Be It Resolved
/ Author: CLAC Staff
/ Categories: Guide magazine /
3217 Rate this article:

Be It Resolved

At every convention, delegates discuss and vote on a number of resolutions on issues of importance to members. Do resolutions make a difference?

The CLAC National Convention has the ultimate responsibility for CLAC’s overall activity and for ensuring that CLAC’s conduct is in harmony with its constitution. Conventions are held every three years and are comprised of delegates from the union’s locals, National Board, and staff.

Along with electing members to the National Board and reviewing various proposals, reports from the locals, and financial statements, delegates to the convention also review resolutions submitted for discussion and adoption. Resolutions that are adopted by the convention represent CLAC’s formal expression of opinion or intention on an issue. They are often addressed to governments and usually urge a particular course of action for the government to take. Do they make a difference? Sometimes.

At CLAC’s last National Convention in 2014, five resolutions were adopted, and some have made a real difference. For example, one resolution urged the Ontario government to pass legislation restricting the release of nonconviction information from police background checks to employers and volunteer organizations. It’s an issue of importance particularly to members working in healthcare, where background checks are a routine part of hiring. Complaints without merit can end up on a person’s record and become a barrier to future employment and/or volunteer pursuits.

Removing this barrier was a key concern of members, and much work went into bringing this issue to the attention of the Ontario government. CLAC reps met with many individual MPPs who weren’t even aware of the issue, and made appearances before the government’s Standing Committee on Justice Policy.

Along with others who pressed the government, having a formal resolution adopted by a 60,000-plus member union added significant weight to the issue, and put pressure on the government to take action. In 2015, the Ontario government passed legislation restricting the release of nonconviction information from police background checks.

But sometimes a resolution is not acted on. Such as in BC regarding CLAC’s resolution adopted at the 2014 convention urging the provincial government to set standards of maintenance for road service contracts. The lack of standards endangers the lives of motorists, including over 1,200 Local 66 members who earn their living as professional truck or bus drivers and who daily drive on highways with unacceptably low standards of maintenance. As was reported at this year’s convention, to date, the BC government has not taken any action. But CLAC reps continue to push the issue with government, and the resolution is ongoing.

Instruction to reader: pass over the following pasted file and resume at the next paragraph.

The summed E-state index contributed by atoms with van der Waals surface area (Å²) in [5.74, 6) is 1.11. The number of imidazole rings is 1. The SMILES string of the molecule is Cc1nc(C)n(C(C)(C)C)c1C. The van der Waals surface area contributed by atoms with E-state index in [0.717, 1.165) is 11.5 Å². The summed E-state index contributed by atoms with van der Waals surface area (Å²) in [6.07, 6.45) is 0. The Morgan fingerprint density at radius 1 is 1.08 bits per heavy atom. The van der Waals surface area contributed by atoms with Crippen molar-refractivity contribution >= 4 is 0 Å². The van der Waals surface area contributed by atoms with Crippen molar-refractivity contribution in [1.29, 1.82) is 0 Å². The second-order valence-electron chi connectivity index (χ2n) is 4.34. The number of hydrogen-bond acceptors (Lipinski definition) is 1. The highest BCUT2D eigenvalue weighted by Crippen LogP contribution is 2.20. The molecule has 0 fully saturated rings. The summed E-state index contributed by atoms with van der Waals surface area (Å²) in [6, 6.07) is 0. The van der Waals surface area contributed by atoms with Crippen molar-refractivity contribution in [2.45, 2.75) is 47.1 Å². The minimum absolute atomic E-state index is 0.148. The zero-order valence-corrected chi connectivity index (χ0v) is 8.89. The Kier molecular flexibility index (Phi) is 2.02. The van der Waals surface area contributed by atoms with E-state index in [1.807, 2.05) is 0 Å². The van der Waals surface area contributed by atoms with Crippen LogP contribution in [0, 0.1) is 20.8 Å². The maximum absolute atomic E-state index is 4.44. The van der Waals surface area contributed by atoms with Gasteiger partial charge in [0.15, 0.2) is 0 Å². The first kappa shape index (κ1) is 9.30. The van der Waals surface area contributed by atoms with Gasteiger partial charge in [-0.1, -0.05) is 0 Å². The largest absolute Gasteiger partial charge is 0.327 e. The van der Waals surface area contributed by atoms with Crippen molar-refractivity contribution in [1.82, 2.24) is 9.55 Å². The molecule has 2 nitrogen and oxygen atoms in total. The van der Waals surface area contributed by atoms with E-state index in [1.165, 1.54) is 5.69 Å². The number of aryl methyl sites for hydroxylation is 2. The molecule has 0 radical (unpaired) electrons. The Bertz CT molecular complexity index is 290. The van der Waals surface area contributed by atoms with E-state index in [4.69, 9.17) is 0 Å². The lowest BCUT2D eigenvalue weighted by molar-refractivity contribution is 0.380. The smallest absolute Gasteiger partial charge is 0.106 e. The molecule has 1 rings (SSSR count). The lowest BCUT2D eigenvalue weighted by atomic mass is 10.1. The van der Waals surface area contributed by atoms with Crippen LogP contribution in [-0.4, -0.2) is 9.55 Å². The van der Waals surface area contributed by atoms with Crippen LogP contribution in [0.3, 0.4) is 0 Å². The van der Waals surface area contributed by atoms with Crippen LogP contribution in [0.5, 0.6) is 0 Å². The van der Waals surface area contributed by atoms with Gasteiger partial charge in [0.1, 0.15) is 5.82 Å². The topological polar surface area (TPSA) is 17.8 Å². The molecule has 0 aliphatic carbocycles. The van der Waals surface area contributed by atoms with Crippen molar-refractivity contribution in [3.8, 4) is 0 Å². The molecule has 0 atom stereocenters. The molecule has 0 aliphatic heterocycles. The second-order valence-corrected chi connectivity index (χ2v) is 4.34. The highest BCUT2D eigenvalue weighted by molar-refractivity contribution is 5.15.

At this year’s convention, nine resolutions were submitted for discussion and consideration. Here are the resolutions (edited and abbreviated) adopted by delegates to the CLAC National Convention, held in Kitchener, Ontario, on October 26-27, 2017.


With each passing year, it becomes increasingly clear that the progressive labour movement is the only viable future for unionism in Canada. Where CLAC once stood alone, today, an increasing number of forward-thinking unions—both new and old—have adopted its approach.

The growing progressive labour movement needs a common and united voice to strengthen and amplify its message—a message that all Canadians need to hear and that all lawmakers across the country need to understand. The opportunity is here and now for CLAC to create this united voice by establishing a council of progressive labour unions in Canada called Canada Works.

IT IS THE RESOLUTION OF THIS CONVENTION that CLAC establish a new council of progressive labour unions in Canada called Canada Works, develop its founding principles and core message, and lead its direction and operation.